The Court need not accept inferences drawn by plaintiff if they are unsupported by the facts as set forth in the complaint. See California Pub. Employee Ret. Sys. v. The Chubb Corp., 394 F.3d 126, 143 (3d Cir. 2004) citing Morse v. Lower Merion School Dist., 132 F.3d 902, 906 (3d Cir. 1997). Nor must the court accept legal conclusions set forth as factual allegations. Twombly, 550 U.S. at 555, citing Papasan v. Allain, 478 U.S. 265, 286 (1986). AFactual allegations must be enough to raise a right to relief above the speculative level.@ Twombly, 550 U.S. at 555. Although the United States Supreme Court does Anot require heightened fact pleading of specifics, [the Court does require] enough facts to state a claim to relief that is plausible on its face.@ Id. at 570.

In other words, at the motion to dismiss stage, a plaintiff is Arequired to make a >showing= rather than a blanket assertion of an entitlement to relief.@ Smith v. Sullivan, 2008 WL 482469, at *1 (D.Del. February 19, 2008) quoting Phillips v. County of Allegheny, 515 F.3d 224, 231 (3d Cir. 2008). AThis >does not impose a probability requirement at the pleading stage,= but instead >simply calls for enough facts to raise a reasonable expectation that discovery will reveal evidence of= the necessary element.@ Phillips, 515 F.3d at 234, quoting Twombly, 550 U.S. at 556.

Recently, the Third Circuit Court prescribed the following three-step approach to determine the sufficiency of a complaint under Twombly and Iqbal:

First, the court must >tak[e] note of the elements a plaintiff must plead to state a claim.= Second, the court should identify allegations that, >because they are no more than conclusions, are not entitled to the assumption of truth.= Finally, >where there are well-pleaded factual allegations, a court should assume their veracity and then determine whether they plausibly give rise to an entitlement for relief.= Burtch v. Milberg Factors, Inc., 662 F.3d 212, 221 (3d Cir. 2011), citing Santiago v. Warminster Twp., 629 F.3d 121, 130 (3d Cir. 2010) (quoting Iqbal, 129 S.Ct. at 1947, 1950); see also Great Western Mining & Min. Co. v. Rothschild LLP, 615 F.3d 159, 177 (3d Cir. 2010).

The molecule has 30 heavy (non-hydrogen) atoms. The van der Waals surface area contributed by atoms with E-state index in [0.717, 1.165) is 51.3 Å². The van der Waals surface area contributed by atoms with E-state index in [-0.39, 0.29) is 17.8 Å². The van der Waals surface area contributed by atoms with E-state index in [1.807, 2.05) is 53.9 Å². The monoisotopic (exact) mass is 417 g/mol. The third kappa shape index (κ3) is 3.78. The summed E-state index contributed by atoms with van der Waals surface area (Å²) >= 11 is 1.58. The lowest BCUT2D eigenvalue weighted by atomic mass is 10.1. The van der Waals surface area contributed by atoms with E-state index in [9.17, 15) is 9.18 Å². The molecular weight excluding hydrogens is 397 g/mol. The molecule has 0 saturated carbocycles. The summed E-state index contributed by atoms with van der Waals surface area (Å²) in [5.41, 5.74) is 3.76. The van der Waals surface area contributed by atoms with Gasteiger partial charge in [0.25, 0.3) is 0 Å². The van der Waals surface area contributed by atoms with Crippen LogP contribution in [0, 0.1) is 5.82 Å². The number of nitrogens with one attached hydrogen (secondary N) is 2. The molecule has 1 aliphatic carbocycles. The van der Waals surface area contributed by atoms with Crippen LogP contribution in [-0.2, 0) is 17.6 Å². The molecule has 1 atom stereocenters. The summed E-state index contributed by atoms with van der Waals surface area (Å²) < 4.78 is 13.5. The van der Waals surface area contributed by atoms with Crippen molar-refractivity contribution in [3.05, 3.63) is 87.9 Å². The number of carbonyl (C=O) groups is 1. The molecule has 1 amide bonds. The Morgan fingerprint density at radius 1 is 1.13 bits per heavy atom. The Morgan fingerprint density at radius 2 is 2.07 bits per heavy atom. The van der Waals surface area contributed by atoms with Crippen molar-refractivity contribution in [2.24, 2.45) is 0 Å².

D. Discussion

In the medical context, a constitutional violation under the Eighth Amendment occurs only when prison officials are deliberately indifferent to an inmate's serious medical needs. Estelle v. Gamble, 429 U.S. 97 (1976). AIn order to establish a violation of [the] constitutional right to adequate medical care, evidence must show (i) a serious medical need, and (ii) acts or omissions by prison officials that indicate deliberate indifference to that need.@ Rouse v. Plantier, 182 F.3d 192, 197 (3d Cir. 1999).